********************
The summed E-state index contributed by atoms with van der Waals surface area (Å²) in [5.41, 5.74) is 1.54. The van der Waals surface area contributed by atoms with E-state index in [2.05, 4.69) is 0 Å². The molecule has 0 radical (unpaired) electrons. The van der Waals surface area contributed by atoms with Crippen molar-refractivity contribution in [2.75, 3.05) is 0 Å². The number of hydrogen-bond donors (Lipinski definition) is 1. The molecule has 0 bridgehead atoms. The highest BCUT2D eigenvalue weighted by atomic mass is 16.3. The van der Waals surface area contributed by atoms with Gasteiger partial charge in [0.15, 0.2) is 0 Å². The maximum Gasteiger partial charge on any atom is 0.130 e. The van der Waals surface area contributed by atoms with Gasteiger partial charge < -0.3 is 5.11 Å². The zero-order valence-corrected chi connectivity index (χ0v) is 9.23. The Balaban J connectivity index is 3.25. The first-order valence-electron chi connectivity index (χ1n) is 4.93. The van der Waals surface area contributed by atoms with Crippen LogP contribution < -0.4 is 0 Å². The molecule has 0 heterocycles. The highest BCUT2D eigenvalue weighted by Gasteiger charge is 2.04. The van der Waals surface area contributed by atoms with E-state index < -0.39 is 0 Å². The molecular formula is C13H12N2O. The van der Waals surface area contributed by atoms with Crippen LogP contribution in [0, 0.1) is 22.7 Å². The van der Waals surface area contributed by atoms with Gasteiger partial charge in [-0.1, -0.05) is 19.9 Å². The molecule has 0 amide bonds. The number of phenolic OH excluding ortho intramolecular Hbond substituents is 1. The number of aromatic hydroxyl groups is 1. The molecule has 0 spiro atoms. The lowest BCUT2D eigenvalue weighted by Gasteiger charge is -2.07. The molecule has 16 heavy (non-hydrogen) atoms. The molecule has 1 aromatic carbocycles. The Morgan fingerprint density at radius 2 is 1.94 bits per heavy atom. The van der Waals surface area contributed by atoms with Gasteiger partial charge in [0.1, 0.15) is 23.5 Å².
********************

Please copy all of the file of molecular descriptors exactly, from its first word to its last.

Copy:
The summed E-state index contributed by atoms with van der Waals surface area (Å²) in [5.41, 5.74) is 1.54. The van der Waals surface area contributed by atoms with E-state index in [2.05, 4.69) is 0 Å². The molecule has 0 radical (unpaired) electrons. The van der Waals surface area contributed by atoms with Crippen molar-refractivity contribution in [2.75, 3.05) is 0 Å². The number of hydrogen-bond donors (Lipinski definition) is 1. The molecule has 0 bridgehead atoms. The highest BCUT2D eigenvalue weighted by atomic mass is 16.3. The van der Waals surface area contributed by atoms with Gasteiger partial charge in [0.15, 0.2) is 0 Å². The maximum Gasteiger partial charge on any atom is 0.130 e. The van der Waals surface area contributed by atoms with Gasteiger partial charge < -0.3 is 5.11 Å². The zero-order valence-corrected chi connectivity index (χ0v) is 9.23. The Balaban J connectivity index is 3.25. The first-order valence-electron chi connectivity index (χ1n) is 4.93. The van der Waals surface area contributed by atoms with Crippen LogP contribution < -0.4 is 0 Å². The molecule has 0 heterocycles. The highest BCUT2D eigenvalue weighted by Gasteiger charge is 2.04. The van der Waals surface area contributed by atoms with E-state index < -0.39 is 0 Å². The molecular formula is C13H12N2O. The van der Waals surface area contributed by atoms with Crippen LogP contribution in [0, 0.1) is 22.7 Å². The van der Waals surface area contributed by atoms with Gasteiger partial charge in [-0.1, -0.05) is 19.9 Å². The molecule has 0 amide bonds. The number of phenolic OH excluding ortho intramolecular Hbond substituents is 1. The number of aromatic hydroxyl groups is 1. The molecule has 0 spiro atoms. The lowest BCUT2D eigenvalue weighted by Gasteiger charge is -2.07. The molecule has 16 heavy (non-hydrogen) atoms. The molecule has 1 aromatic carbocycles. The Morgan fingerprint density at radius 2 is 1.94 bits per heavy atom. The van der Waals surface area contributed by atoms with Gasteiger partial charge in [0.1, 0.15) is 23.5 Å².